When people say, “I’m just not the creative type,” IDEO founder David Kelley refutes that assumption with the idea that if they stick with it long enough, their creativity will inevitably come through. Kelley talks about the idea of “guided mastery” — it’s a practice that parents and educators can use to help kids find […]
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A new parent toolkit has helpful ideas about what parents can do at home to support their child’s learning in school. It highlights the big educational concepts students should master in each grade and offers tips about the kinds of questions parents can bring up at home.
Robot Turtles is a tabletop board game that teaches children as young as 3 years old the fundamentals of computer programming. Entrepreneur Dan Shapiro came up with the idea while playing with his kids, and took a leave of absence from Google to get the game into production.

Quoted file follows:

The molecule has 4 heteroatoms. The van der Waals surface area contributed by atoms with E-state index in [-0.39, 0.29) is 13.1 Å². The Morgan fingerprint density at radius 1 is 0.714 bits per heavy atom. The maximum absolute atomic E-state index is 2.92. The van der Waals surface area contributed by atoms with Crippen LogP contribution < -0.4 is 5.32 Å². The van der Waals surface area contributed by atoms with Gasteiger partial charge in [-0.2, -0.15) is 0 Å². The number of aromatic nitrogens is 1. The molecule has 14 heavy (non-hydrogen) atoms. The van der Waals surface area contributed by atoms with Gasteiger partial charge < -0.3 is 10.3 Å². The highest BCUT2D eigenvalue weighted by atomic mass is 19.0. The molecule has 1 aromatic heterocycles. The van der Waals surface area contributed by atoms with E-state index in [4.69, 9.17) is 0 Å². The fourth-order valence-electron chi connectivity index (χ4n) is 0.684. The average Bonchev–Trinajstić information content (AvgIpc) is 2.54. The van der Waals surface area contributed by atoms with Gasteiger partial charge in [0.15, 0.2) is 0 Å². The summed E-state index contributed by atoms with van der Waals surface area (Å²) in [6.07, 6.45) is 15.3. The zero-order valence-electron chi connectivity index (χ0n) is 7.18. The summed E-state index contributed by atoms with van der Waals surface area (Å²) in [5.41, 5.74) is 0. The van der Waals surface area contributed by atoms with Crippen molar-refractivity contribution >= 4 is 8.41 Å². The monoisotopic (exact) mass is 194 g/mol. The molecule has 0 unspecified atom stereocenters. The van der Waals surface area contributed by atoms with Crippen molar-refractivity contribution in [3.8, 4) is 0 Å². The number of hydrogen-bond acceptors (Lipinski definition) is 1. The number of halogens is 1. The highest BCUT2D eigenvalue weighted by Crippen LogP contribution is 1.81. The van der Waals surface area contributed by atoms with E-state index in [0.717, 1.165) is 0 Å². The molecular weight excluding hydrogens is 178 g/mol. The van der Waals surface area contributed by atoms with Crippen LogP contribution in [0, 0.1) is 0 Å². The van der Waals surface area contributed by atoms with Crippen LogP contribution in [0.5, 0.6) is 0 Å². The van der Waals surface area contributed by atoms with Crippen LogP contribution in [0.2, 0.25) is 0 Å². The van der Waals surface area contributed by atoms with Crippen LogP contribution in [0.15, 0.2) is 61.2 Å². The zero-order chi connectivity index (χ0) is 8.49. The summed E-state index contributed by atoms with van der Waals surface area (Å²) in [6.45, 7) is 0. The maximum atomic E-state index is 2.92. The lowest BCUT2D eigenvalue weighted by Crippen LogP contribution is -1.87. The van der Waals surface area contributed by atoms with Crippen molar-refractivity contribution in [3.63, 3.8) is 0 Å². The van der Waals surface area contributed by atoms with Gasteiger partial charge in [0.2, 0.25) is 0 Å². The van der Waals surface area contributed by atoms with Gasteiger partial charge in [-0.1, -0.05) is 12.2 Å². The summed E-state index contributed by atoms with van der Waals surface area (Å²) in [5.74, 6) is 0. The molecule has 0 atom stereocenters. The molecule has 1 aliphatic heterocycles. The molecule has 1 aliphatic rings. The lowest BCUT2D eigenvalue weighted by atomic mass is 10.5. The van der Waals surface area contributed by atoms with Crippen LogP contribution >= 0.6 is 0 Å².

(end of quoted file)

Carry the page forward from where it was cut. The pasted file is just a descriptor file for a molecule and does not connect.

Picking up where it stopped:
Creating a process to arrive at sensible, relevant, and positive agreements for tablet use in schools is a key part of the journey toward implementing a successful tablet program.
Many birds migrate thousands of miles every year. It’s a perilous journey, and an important one for the ecosystem. Of the estimated 20 billion birds that migrate south each fall, only about half return to breed in the spring.
It used to be that neuroscientists thought smart people were all alike. But now they think that some very smart people retain the ability to learn rapidly, like a child, well into adolescence. That means they have a longer period of time to learn from their environment — and maybe learn Chinese.
In the book Teacherpreneurs: Innovative Teachers Who Lead But Don’t Leave, the authors discuss how American teachers can create opportunities to become leaders in their schools and in their fields. This excerpt focuses on how educators in Finland see themselves as leaders.
As kids head back school this fall, educators and researchers are teaming up to figure out what kids learn from tinkering, and how it may help prepare them for the future.
The school, simply named 42, requires no high school diploma and no money to apply. It’s turning French education on its head, but it may also solve some of the country’s most pressing problems.
Can inquiry-based and project-based learning exist in a traditional industrial-age school? It may be time for schools to invent fresh ecosystems designed specifically for inquiry.